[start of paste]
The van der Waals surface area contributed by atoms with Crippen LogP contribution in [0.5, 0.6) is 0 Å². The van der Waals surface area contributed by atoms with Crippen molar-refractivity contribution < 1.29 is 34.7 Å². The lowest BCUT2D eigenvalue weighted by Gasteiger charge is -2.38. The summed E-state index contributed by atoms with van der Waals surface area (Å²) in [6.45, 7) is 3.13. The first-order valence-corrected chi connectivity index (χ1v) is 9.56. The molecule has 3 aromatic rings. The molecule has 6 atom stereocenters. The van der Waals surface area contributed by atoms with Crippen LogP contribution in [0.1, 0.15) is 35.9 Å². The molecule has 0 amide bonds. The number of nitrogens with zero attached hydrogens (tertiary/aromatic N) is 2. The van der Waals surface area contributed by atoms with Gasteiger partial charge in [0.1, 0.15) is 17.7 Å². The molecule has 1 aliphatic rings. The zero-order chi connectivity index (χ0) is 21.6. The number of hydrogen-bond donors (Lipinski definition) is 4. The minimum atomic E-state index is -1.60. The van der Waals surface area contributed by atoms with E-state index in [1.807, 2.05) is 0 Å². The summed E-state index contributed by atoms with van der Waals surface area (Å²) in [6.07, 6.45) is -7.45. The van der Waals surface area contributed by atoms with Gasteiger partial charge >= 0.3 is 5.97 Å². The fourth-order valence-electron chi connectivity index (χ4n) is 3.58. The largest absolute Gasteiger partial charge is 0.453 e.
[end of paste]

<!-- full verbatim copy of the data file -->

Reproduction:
The van der Waals surface area contributed by atoms with Crippen LogP contribution in [0.5, 0.6) is 0 Å². The van der Waals surface area contributed by atoms with Crippen molar-refractivity contribution < 1.29 is 34.7 Å². The lowest BCUT2D eigenvalue weighted by Gasteiger charge is -2.38. The summed E-state index contributed by atoms with van der Waals surface area (Å²) in [6.45, 7) is 3.13. The first-order valence-corrected chi connectivity index (χ1v) is 9.56. The molecule has 3 aromatic rings. The molecule has 6 atom stereocenters. The van der Waals surface area contributed by atoms with Crippen LogP contribution in [0.1, 0.15) is 35.9 Å². The molecule has 0 amide bonds. The number of nitrogens with zero attached hydrogens (tertiary/aromatic N) is 2. The van der Waals surface area contributed by atoms with Gasteiger partial charge in [0.1, 0.15) is 17.7 Å². The molecule has 1 aliphatic rings. The zero-order chi connectivity index (χ0) is 21.6. The number of hydrogen-bond donors (Lipinski definition) is 4. The minimum atomic E-state index is -1.60. The van der Waals surface area contributed by atoms with E-state index in [1.807, 2.05) is 0 Å². The summed E-state index contributed by atoms with van der Waals surface area (Å²) in [6.07, 6.45) is -7.45. The van der Waals surface area contributed by atoms with Gasteiger partial charge >= 0.3 is 5.97 Å². The fourth-order valence-electron chi connectivity index (χ4n) is 3.58. The largest absolute Gasteiger partial charge is 0.453 e.